Thankfully we’re going to tear down one of Torry’s remaining granite gems, Victoria Road School. With luck, we’ll get an office building with a glass façade. If you wanted to visit Loirston Loch before all the land around it is built up, get in there quick. How the wildlife, especially migrating birds, will manage is another matter.

And yes, there are tourists who actually come here to Aberdeen to look at wildlife. For now, anyway.

In Tullos, the city has given back the parking area that used to service Tullos Hill. It had been gifted to the city – but we took such bad care of it it’s been clawed back by the public sector.

We were unable to stop travelling people from trashing the area and so we closed the parking off rather than guarding it properly. It fell apart. So rather than having a welcoming visitor parking area for Tullos Hill, we will now have private parking (and we lose one path to the hill as well). I’m sure there were many public consultations widely publicised, but funny, I just didn’t see them.

I’m likely to get an asthma attack now that I’ve suddenly developed asthma

Between new offices and homes by Loirston Loch and new offices in Altens, I predict there may be one or two more cars on Wellington Road. The planners seem to think we’ve little to worry about in terms of pollution – or they’d not have given this the green light. For some reason, Aberdeen has some of the worst air pollution in Scotland.

Could there be a link between air pollution, hundreds of cars and decreasing green spaces?

I wouldn’t worry about it. I can’t actually – or I’m likely to get an asthma attack now that I’ve suddenly developed asthma. UK deaths with a connection to air pollution should not be a consideration when we have offices to build and roads to create. In fact, we’re only talking about 28,000 air pollution-related deaths a year.

But back to more positive stuff. The Palma Violets were amazing in The Tunnels; I wish I could show you my photos, but they’ve disappeared into the either when I tried to transfer them. Then again, when the band started, it was hard enough not to get trampled let alone take good pics; respect to the photographers who manage it. The crowd was wild.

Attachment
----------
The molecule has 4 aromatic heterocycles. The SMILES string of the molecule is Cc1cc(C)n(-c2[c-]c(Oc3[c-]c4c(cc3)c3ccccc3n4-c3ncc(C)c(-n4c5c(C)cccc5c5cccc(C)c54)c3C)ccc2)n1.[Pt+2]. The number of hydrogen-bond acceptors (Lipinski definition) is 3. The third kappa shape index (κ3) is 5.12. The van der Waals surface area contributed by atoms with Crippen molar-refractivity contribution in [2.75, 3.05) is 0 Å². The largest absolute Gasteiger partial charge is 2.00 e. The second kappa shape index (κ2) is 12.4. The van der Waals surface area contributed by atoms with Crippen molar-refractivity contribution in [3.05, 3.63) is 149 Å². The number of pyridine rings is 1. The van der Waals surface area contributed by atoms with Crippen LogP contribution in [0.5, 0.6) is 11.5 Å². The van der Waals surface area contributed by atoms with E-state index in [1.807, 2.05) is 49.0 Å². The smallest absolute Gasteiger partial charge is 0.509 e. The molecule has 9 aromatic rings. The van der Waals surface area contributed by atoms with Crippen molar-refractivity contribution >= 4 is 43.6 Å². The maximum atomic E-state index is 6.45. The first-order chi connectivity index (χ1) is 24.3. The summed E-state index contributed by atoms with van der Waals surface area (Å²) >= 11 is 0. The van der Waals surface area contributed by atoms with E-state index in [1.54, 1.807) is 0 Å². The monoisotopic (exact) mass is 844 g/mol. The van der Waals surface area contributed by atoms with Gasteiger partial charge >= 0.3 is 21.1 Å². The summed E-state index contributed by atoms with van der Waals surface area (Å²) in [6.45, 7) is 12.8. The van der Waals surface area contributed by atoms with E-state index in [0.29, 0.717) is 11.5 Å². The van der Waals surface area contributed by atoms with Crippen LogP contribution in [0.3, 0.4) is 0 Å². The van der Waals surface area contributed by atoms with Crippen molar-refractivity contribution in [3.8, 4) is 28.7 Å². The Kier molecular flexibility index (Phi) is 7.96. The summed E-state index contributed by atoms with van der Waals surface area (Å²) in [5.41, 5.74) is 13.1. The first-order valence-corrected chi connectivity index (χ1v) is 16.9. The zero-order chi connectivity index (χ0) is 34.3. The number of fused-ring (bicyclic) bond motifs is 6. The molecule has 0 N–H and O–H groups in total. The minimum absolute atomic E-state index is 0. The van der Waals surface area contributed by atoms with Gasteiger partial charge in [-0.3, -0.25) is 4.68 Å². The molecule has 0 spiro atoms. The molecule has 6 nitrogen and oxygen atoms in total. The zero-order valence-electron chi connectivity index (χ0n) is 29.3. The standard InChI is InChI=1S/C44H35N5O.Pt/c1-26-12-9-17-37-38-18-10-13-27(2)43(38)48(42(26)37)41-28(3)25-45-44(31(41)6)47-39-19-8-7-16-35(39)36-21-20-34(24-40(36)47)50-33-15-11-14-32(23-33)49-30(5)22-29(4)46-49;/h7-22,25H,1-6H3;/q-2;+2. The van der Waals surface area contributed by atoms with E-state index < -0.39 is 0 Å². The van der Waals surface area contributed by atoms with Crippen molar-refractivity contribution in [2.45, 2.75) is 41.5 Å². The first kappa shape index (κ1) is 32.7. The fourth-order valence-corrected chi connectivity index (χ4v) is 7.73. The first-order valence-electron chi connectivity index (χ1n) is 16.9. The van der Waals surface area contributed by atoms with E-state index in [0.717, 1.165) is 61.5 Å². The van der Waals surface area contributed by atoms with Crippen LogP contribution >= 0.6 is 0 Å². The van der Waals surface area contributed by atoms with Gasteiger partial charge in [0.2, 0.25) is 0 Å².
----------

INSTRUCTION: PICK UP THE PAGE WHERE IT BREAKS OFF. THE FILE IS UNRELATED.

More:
A slightly more restrained crowd greeted The Temperance Movement in The Lemon Tree on the 26th April. This is my favourite up and coming band; the place was packed, and everyone sang along to all the songs (more on this later).

But my real brush with a superstar came this past Monday; I was selected to join a teleconference with…. David Cameron! Well, me and a thousand other people. I may never wash my phone ear again. I’d hate anyone to be jealous; I’d equally hate anyone to think I’m a cynic. However, if it was 100% live, then Cameron did very well indeed.

His opening remarks on this Europe-themed chat were perfectly spoken and very well timed and phrased. The questions when I was still on the call were, would you believe it, all very sympathetic to the Conservatives. It looks like we’re being promised a referendum on whether or not to stay in the EU. But fear not, it’s years away.

One of the questioners asked how we stop benefit scroungers coming from Europe. Perhaps I missed something, but I don’t recall Cameron objecting to the phrase ‘benefit scroungers’.

the news seems dominated by people and organisations in power who know what’s best for us

We can’t have people coming over here and asking for money. This is a capitalist country. You have to first have lots of money, then avoid paying tax on it by sending it offshore. This is good for the banks. Well, the food banks anyway.

While these hoards of Euro benefit scroungers are coming here, the likes of Bernie Ecclestone managed to avoid over one billion pounds in tax according to the BBC. Somehow, they never got round to letting me ask a question. As thrilling as this call was, I was too heartbroken realising I’d not speak to DC myself, so I rang off.  That, and it was time for a beer.

This past week (and longer), the news seems dominated by people and organisations in power who know what’s best for us and want to set the collective moral compass to point where they say it should.

Farage and his crew know that god disapproves of gays. Alex Salmond thinks we should admire Putin (also not known for being fond of gays). Alas! Even BrewDog has come under fire for setting a bad example. So who are these bastions of what’s morality? Here are a few definitions to help.